He argued the LNP did not yet know “the true state of the state’s finances” and he did not trust the State Budget, so an audit of the books would occur following a change of government.
Mr Newman said a manageable level of debt would be an amount the credit rating agencies could look at and reinstate the state’s AAA credit rating.
He pledged to focus on managing the operational costs of government and the capital expenditure of departments and government-owned corporations.
“We’re going to be absolutely focused on doing what has to be done to improve economic performance, and leaving the ‘nice to haves’ for some later date,” he said.
Mr Newman said the LNP would need to make some tough decisions, but insisted the party had not discussed asset sales and had no plans to do so.
“Our commitment to people continues to be that we would only contemplate asset sales after telling people upfront, prior to an election, that we were going to contemplate that,” he said.
Long wait for costings
The LNP has faced government criticism over its tendency to announce policies without saying where the money would be coming from. Premier Anna Bligh has accused Mr Newman of racking up $2 billion in spending commitments without detailing what cuts would be made to fund them.
Mr Newman said the LNP would put all its promises on the table, reviewed by an independent accounting firm, “prior to the election in the normal way”.
At the 2009 election, LNP treasury spokesman Tim Nicholls unveiled the party’s costings document two days before polling day.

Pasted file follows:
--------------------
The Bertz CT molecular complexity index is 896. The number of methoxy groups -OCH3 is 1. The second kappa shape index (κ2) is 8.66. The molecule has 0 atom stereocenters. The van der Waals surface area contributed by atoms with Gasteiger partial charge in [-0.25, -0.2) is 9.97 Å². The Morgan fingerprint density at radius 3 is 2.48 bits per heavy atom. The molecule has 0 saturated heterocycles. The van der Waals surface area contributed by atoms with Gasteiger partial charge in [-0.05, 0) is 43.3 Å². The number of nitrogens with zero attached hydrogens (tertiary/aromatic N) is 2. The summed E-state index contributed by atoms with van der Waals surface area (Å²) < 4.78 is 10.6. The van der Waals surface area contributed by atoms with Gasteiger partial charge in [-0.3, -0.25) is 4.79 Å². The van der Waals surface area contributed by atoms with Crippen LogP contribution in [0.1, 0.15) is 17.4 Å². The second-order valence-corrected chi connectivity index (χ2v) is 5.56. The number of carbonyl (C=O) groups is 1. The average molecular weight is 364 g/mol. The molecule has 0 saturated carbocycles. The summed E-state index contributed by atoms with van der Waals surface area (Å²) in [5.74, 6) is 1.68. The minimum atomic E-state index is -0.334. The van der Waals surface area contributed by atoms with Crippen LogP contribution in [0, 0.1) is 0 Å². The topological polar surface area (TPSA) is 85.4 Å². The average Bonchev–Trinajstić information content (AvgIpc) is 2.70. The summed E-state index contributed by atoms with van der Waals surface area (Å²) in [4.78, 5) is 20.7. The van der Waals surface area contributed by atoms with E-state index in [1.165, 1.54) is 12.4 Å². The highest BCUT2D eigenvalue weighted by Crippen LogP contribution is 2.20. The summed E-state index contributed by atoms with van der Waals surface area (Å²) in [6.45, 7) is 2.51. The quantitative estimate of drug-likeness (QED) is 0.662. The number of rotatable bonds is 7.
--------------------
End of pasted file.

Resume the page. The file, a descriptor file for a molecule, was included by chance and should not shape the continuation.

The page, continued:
“The convention has always been that promises are costed, independently verified, and then released prior to the election, a few days out,” Mr Newman said.
“That’s what’s always happened; that’s what we plan to do this time.”
Mr Newman said the opposition did not have the resources of government.
He insisted the government’s attack over campaign promises was a bit rich given Labor’s own costings document, also released two days before polling day in 2009, was a single page and no mention was made of asset sales and the abolition of the fuel subsidy.
Social issues not a priority
During the interview, recorded on Friday, Mr Newman also vowed to repeal the recently passed same-sex civil unions law if the LNP won the election and no ceremonies had occurred by that time, but said it would be “unacceptable and intolerable” to abolish it after some relationships had been registered.
The comments, published on Saturday, prompted Ms Bligh to claim that Mr Newman was fence-sitting.
Meanwhile, Mr Newman said the LNP would not pursue changes to the Queensland Criminal Code relating to abortion, noting the Labor government had not acted in this area either.
Pro-choice advocates have called for the decriminalisation of abortion in Queensland, saying women should not be liable to up to seven years’ imprisonment for procuring a miscarriage.
However, based on a 1986 District Court ruling, abortion is legal if performed “for the preservation of the mother’s life” and if it is “reasonable having regard to the patient’s state at the time and to all the circumstances of the case”.
Mr Newman acknowledged he had received correspondence about the abortion issue but said no one had come up to him in the street about it.
“We have a position where we see no changes to the current laws. We won’t be making any changes there whatsoever,” he said.
“Some of these issues are important to people, but they’re also ones that distract a government that is intent on reform as we will be – reform that matters to people. We don’t want to be distracted from the task at hand.”
Mr Newman said he wanted the first term of an LNP government to be defined by measures to ease the cost of living, infrastructure planning and delivery, and greater empowerment of locals in the running of schools and hospitals.
Mr Newman made the comments in his first in-depth interview with brisbanetimes.com.au since he quit his job as Brisbane Lord Mayor in April to lead the LNP from outside Parliament as the candidate for Ashgrove.
brisbanetimes.com.au has sought a similar end-of-year interview with Ms Bligh.